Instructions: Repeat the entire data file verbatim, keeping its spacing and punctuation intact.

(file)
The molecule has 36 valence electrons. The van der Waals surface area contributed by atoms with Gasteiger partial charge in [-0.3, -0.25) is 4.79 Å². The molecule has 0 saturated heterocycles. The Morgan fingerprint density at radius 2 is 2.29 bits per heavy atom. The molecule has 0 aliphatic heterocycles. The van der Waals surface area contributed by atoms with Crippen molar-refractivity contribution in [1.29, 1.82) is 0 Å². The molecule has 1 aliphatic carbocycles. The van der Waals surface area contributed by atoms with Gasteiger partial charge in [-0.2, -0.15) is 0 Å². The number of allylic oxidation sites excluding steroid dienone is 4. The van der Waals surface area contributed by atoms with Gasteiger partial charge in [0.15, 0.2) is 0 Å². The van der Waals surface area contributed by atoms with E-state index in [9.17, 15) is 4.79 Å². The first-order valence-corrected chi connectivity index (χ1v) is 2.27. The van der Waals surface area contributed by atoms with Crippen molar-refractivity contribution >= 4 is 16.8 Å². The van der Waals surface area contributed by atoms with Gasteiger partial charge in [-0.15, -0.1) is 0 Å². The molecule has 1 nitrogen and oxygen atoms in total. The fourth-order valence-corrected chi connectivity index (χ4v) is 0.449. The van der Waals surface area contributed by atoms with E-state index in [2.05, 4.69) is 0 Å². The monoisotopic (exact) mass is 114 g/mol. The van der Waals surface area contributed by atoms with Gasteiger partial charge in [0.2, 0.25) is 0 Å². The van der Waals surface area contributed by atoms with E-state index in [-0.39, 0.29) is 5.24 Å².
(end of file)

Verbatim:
The molecule has 36 valence electrons. The van der Waals surface area contributed by atoms with Gasteiger partial charge in [-0.3, -0.25) is 4.79 Å². The molecule has 0 saturated heterocycles. The Morgan fingerprint density at radius 2 is 2.29 bits per heavy atom. The molecule has 0 aliphatic heterocycles. The van der Waals surface area contributed by atoms with Crippen molar-refractivity contribution in [1.29, 1.82) is 0 Å². The molecule has 1 aliphatic carbocycles. The van der Waals surface area contributed by atoms with Gasteiger partial charge in [-0.2, -0.15) is 0 Å². The number of allylic oxidation sites excluding steroid dienone is 4. The van der Waals surface area contributed by atoms with Gasteiger partial charge in [0.15, 0.2) is 0 Å². The van der Waals surface area contributed by atoms with E-state index in [9.17, 15) is 4.79 Å². The first-order valence-corrected chi connectivity index (χ1v) is 2.27. The van der Waals surface area contributed by atoms with Crippen molar-refractivity contribution >= 4 is 16.8 Å². The van der Waals surface area contributed by atoms with Gasteiger partial charge in [-0.15, -0.1) is 0 Å². The molecule has 1 nitrogen and oxygen atoms in total. The fourth-order valence-corrected chi connectivity index (χ4v) is 0.449. The van der Waals surface area contributed by atoms with E-state index in [2.05, 4.69) is 0 Å². The monoisotopic (exact) mass is 114 g/mol. The van der Waals surface area contributed by atoms with Gasteiger partial charge in [0.2, 0.25) is 0 Å². The van der Waals surface area contributed by atoms with E-state index in [-0.39, 0.29) is 5.24 Å².